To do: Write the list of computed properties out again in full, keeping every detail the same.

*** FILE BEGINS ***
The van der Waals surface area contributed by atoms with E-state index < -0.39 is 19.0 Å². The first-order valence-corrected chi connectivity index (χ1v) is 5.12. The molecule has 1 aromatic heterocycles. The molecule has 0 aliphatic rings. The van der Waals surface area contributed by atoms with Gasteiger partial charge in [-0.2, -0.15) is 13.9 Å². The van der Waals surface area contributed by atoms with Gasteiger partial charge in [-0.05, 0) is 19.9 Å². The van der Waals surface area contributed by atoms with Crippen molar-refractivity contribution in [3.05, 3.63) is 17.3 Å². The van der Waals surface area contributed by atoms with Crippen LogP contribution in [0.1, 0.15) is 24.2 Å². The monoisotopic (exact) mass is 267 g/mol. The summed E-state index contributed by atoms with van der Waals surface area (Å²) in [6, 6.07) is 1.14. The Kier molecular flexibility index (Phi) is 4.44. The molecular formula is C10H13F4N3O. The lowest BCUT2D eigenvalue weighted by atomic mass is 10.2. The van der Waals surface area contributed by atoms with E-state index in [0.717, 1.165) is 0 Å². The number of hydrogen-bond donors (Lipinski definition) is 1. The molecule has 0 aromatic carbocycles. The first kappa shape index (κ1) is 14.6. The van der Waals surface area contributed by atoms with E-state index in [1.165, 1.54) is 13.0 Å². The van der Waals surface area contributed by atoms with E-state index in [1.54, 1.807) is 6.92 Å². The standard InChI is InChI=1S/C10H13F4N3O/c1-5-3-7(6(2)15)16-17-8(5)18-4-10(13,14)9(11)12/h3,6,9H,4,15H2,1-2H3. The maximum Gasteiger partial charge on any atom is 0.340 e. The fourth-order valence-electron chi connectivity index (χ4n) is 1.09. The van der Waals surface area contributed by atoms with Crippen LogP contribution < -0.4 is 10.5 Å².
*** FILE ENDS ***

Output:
The van der Waals surface area contributed by atoms with E-state index < -0.39 is 19.0 Å². The first-order valence-corrected chi connectivity index (χ1v) is 5.12. The molecule has 1 aromatic heterocycles. The molecule has 0 aliphatic rings. The van der Waals surface area contributed by atoms with Gasteiger partial charge in [-0.2, -0.15) is 13.9 Å². The van der Waals surface area contributed by atoms with Gasteiger partial charge in [-0.05, 0) is 19.9 Å². The van der Waals surface area contributed by atoms with Crippen molar-refractivity contribution in [3.05, 3.63) is 17.3 Å². The van der Waals surface area contributed by atoms with Crippen LogP contribution in [0.1, 0.15) is 24.2 Å². The monoisotopic (exact) mass is 267 g/mol. The summed E-state index contributed by atoms with van der Waals surface area (Å²) in [6, 6.07) is 1.14. The Kier molecular flexibility index (Phi) is 4.44. The molecular formula is C10H13F4N3O. The lowest BCUT2D eigenvalue weighted by atomic mass is 10.2. The van der Waals surface area contributed by atoms with E-state index in [0.717, 1.165) is 0 Å². The number of hydrogen-bond donors (Lipinski definition) is 1. The molecule has 0 aromatic carbocycles. The first kappa shape index (κ1) is 14.6. The van der Waals surface area contributed by atoms with E-state index in [1.165, 1.54) is 13.0 Å². The van der Waals surface area contributed by atoms with E-state index in [1.54, 1.807) is 6.92 Å². The standard InChI is InChI=1S/C10H13F4N3O/c1-5-3-7(6(2)15)16-17-8(5)18-4-10(13,14)9(11)12/h3,6,9H,4,15H2,1-2H3. The maximum Gasteiger partial charge on any atom is 0.340 e. The fourth-order valence-electron chi connectivity index (χ4n) is 1.09. The van der Waals surface area contributed by atoms with Crippen LogP contribution < -0.4 is 10.5 Å².